Yale professor and prolific author David Bromwich takes some swipes at President Barack Obama’s war policies. Most of the piece on The Huffington Post is more generally on U.S. attitudes about war in the post-9/11 world, citing examples like the United States clinging to the Afghanistan War and across-the-board apathy about the Washington Post’s investigative series about “Top Secret America.”
As these large matters escape proper scrutiny in the United States, so too does the building drum-beat for war with Iran not receive its due attention. Bromwich’s whole piece is must-read stuff, but his section on Iran is interesting and worth excerpting (with my emphasis added):
So much for present and past wars. What of the future war, the war a significant body of Israeli and American opinion is already preparing, the war against Iran? President Obama has called Israel a “sacrosanct” ally, and even before he used language so pious, fulsome, and unsuitable to the leader of an independent republic, Iran did not entirely trust the United States. To remember why, we would have to violate President Obama’s pledge to look only at the future, and actually look at the past. But let us follow his injunction for the moment; look only at the war of the future. How, then, does Iran link up with the wars in Iraq and Afghanistan? From the tenor of Obama’s recent words about Afghanistan, one would suppose he is doing the best he thinks possible now — namely, getting out — but at the speed his domestic opponents compel, that is, more slowly than he knows it would be right to do. With Iran, by contrast, Obama seems to be doing what he believes is wrong — namely adding momentum to the pressure for a future war — but, again as with Afghanistan, he is doing it more slowly than he knows his opponents would wish in order to secure their ends. The war party within his administration is placated but not yet happy. Possibly the result Obama is hoping for is that these two manifestations of slowness, slow on the right side in Afghanistan, slow on the wrong side with Iran, will meet somewhere in the middle, and spare us two catastrophes at once. Yet time, in politics, doesn’t work like that; a fact this president often seems unwilling to absorb. It is sometimes important to say No early and definitively. You must say it early and definitively if you don’t want to get trapped into saying yes later in spite of yourself. History suggests that wars, by their nature, are not as well equipped for multitasking as the mind of Obama.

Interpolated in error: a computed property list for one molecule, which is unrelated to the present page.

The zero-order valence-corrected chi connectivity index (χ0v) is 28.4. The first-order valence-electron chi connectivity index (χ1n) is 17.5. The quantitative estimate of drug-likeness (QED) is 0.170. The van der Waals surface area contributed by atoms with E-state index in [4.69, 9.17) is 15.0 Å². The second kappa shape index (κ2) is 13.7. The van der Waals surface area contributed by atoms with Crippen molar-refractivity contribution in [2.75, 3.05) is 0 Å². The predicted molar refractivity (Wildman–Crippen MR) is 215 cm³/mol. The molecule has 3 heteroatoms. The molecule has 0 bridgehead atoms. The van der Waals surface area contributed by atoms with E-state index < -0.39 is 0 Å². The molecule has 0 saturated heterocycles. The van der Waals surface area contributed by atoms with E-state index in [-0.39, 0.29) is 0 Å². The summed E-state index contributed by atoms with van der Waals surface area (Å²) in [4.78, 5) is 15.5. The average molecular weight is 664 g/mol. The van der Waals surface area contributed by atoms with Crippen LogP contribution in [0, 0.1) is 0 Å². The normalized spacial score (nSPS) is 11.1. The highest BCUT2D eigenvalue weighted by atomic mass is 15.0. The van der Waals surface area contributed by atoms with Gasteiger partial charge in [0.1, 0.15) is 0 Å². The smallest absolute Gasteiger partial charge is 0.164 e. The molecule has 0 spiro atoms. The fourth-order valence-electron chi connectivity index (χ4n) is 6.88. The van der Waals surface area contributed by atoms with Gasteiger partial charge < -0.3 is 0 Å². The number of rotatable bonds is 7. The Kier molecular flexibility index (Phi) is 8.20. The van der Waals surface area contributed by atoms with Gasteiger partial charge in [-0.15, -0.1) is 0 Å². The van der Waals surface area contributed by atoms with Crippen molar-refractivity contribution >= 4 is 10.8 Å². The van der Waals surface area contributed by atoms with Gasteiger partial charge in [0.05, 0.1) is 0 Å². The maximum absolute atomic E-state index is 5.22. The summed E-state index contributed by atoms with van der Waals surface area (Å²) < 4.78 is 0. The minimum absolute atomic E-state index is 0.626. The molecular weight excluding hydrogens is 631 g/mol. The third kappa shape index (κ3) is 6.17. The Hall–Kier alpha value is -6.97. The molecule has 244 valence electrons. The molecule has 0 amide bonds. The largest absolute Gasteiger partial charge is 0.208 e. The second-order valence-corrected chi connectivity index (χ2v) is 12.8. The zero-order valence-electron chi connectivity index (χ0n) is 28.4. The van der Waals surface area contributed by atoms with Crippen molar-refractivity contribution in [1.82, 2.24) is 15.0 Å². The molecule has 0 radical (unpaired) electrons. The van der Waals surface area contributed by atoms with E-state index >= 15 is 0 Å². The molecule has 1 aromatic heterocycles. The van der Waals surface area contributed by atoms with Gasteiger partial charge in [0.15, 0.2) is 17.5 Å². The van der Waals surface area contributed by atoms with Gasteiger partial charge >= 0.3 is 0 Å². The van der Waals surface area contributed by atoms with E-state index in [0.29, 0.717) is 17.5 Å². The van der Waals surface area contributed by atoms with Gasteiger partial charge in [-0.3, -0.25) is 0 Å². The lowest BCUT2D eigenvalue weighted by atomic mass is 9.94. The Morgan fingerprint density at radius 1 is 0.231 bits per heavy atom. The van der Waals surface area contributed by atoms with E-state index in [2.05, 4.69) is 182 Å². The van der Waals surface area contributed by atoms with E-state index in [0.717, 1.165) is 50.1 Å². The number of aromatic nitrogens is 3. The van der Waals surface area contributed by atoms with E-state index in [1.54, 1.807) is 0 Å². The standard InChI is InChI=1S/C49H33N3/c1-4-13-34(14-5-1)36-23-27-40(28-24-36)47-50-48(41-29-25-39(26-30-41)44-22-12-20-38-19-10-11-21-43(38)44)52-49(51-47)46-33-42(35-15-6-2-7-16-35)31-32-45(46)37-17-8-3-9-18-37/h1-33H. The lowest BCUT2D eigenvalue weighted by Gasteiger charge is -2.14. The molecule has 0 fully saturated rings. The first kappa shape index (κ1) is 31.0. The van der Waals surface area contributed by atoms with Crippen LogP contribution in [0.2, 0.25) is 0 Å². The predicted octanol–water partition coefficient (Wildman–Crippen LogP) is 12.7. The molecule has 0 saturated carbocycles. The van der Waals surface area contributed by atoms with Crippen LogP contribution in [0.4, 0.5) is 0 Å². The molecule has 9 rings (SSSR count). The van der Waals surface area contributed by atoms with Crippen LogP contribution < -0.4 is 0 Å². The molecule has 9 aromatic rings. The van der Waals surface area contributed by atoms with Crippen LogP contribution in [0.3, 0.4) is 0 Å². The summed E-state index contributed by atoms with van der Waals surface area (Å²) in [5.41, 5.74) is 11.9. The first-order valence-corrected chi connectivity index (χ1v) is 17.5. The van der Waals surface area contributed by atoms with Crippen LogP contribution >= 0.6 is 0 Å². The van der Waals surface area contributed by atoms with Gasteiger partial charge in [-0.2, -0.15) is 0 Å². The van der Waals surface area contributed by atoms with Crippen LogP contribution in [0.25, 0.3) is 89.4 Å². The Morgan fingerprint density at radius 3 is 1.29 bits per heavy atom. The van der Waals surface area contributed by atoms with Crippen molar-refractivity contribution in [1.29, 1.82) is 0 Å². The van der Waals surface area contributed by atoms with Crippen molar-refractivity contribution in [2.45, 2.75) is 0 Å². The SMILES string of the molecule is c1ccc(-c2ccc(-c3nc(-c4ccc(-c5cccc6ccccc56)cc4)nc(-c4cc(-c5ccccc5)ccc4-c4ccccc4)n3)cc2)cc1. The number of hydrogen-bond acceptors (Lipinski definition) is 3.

There is little disagreement about the facts. “No one believes,” as Philip Giraldi put it recently, “that Iran is anything but a nation that is one small step away from becoming a complete religious dictatorship, but the country has a small economy, a tiny defense budget, and, as far as the world’s intelligence services can determine, neither nuclear weapons nor a program to develop them.” Yet President Obama and his advisers, if they dare to look, can watch House Resolution 1553 gaining signatures and stealing a march on their policy. The resolution is a demagogue’s dream of bogus collective security. It declares American support, in advance, for an Israeli attack on Iran, and gives the unheard-of approval by the U.S. to a foreign power to use “all means necessary” to advance its own interests, and to follow its own definition of those interests. The resolution incidentally adopts the language of Israeli propaganda when it refers to Iran as an “immediate and existential threat.”
Will Iran become our third war of the moment? Sanctions which, Benjamin Netanyahu has said, should soon become “crippling sanctions” already have us in lockstep on that path. To be satisfied with his advice, we have only to believe the Likud theory that Iran is a “suicide nation” whose rulers would gladly send their first nuclear weapon (still some years off) to destroy Israel and kill the Arabs in Israel along with the Jews; and that they would do it in the certain knowledge of bringing annihilation upon Iran itself. For Israel, unlike Iran, is known to have a large nuclear arsenal and the ability to launch a nuclear attack. It is a projection of fantasy not of policy to suppose the United States has a duty to join or support an Israeli attack on Iran. Yet not one word has thus far been spoken by anyone around the president to counteract the fantasy.
Those who pushed hardest for the Iraq war, Reuel Marc Gerecht, Frank Gaffney, William Kristol, Charles Krauthammer, Liz and Dick Cheney and many others familiar and obscure are now turning up the heat for an attack on Iran. Why so much pressure so early? The reason may lie in the very improbability of the cause. Given the geographical position of the U.S. and the overwhelming strength of our offensive weapons and armed forces, the only way that we could possibly feel threatened by Iran is by taking Israel’s side early and acquiring Israel’s enemies as our enemies. Determined American hostility toward Iran is seen as the major step here. Vestigial decencies oblige the sane among the war party to admit there is no danger to Israel from Iran, just now, let alone an “existential threat” that implicates the United States. This will cease to matter if the enmity can be carved in deep enough grooves in the coming months.